Author Topic: sudden drop in PH  (Read 3421 times)

Offline linuxboy

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Re: sudden drop in PH
« Reply #15 on: June 04, 2012, 07:45:32 PM »
wash can work, depends on the milk and make. But overall, if salting and hitting your pH markers for rennet, drain, and mill/salt are not doing it, AND if a cold crash isn't doing it either, then you have some oddity in the bacterial payload. Perhaps your native LAB are having a synergistic reaction with your starter to rapidly accelerate pH curve or do a too-low terminal. IMHO, if nothing else is working at all, including pasteurization, then call it a quirk of the milk and flora and live with it.  a 4.9 finish for cheddar is not the end of the world if you hit the drain and salt pH.

edit: I would try different starters before doing that, though.
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Offline Devon

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Re: sudden drop in PH
« Reply #16 on: June 04, 2012, 08:09:23 PM »
I will change the starter this weekend as well, I have been using Ma11,  I have on hand Ma16, FD and Meso 2. I have not tried pasteurization yet. I will split the 8 gals into two makes and alter each make and see what happens.
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Offline linuxboy

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Re: sudden drop in PH
« Reply #17 on: June 04, 2012, 08:12:26 PM »
Suggest until you dial this in to exactly how you want it, to use smaller batch sizes (1 gal, maybe 2) altering one variable at a time until it all flows, and take careful notes. It's part of product R&D, sometimes stuff just doesn't work as expected and needs tweaks. Of course if your molds and other equipment don't allow for it, moot point.
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Offline Devon

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Re: sudden drop in PH
« Reply #18 on: June 04, 2012, 08:19:03 PM »
All my hoops for hard cheese are 8 1/4 inch round by 7 inches in height and my press is set to these molds. I have been making cheddar for several years and made at least a hundred wheels. I have never experienced this before, salt always slowed or stopped the PH drop. I may also try 1 gal raw and 3 gal store brand milk. What do you think the outcome would be if I did not use any starter, would the natural milk have enough to do the job?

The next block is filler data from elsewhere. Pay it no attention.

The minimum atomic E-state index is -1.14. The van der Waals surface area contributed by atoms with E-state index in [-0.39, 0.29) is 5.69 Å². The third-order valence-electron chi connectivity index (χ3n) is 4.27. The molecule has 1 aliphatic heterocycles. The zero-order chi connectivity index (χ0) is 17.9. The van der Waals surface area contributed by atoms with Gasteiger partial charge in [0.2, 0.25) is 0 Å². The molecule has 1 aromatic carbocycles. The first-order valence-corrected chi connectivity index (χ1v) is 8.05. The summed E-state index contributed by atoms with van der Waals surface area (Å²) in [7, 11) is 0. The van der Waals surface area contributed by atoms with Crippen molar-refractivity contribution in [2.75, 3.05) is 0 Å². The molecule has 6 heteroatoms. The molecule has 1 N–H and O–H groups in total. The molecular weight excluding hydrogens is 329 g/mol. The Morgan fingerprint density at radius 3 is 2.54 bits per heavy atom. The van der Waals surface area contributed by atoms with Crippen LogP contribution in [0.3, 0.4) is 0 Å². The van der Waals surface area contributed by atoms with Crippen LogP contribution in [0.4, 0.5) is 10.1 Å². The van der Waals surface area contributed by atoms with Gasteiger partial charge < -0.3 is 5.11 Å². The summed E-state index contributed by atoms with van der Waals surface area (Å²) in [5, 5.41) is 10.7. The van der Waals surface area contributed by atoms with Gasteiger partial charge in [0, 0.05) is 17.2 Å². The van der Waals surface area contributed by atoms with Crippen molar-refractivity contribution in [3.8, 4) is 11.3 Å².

« Last Edit: June 04, 2012, 08:28:02 PM by Devon »
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Offline linuxboy

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Re: sudden drop in PH
« Reply #19 on: June 04, 2012, 08:20:50 PM »
it might. If you heated and left the milk at 80-85F, how long does it take to thicken up to a pH of 4.8?
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Offline Devon

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Re: sudden drop in PH
« Reply #20 on: June 04, 2012, 08:24:11 PM »
4.8 is the end result, I remove from the press at 5.3, put in frig and usually overnight hits 4.8
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Offline FRANCOIS

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Re: sudden drop in PH
« Reply #21 on: June 04, 2012, 08:27:45 PM »
Really, a fridge at or below 40F?  That's amazing, you should isolate your own starter from that and use it for camembert.  I'd buy it.

Offline Devon

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Re: sudden drop in PH
« Reply #22 on: June 04, 2012, 08:29:14 PM »
I put them in my cave at 48 - 53 degrees, I have not been putting them in the main frig. Should I be putting them in a frig with a lower temp? It is funny the stopping point is always 4.8 to 4.9
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Offline linuxboy

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Re: sudden drop in PH
« Reply #23 on: June 04, 2012, 08:31:17 PM »
If you cold crash it to 40 in a reasonable size wheel and it still drops .5? After salting? I've only ever seen that in some strains of acidophilus and bulgaricus, never in a meso. If your pH readings are correct, that is some crazy synergistic effect or strain you have there.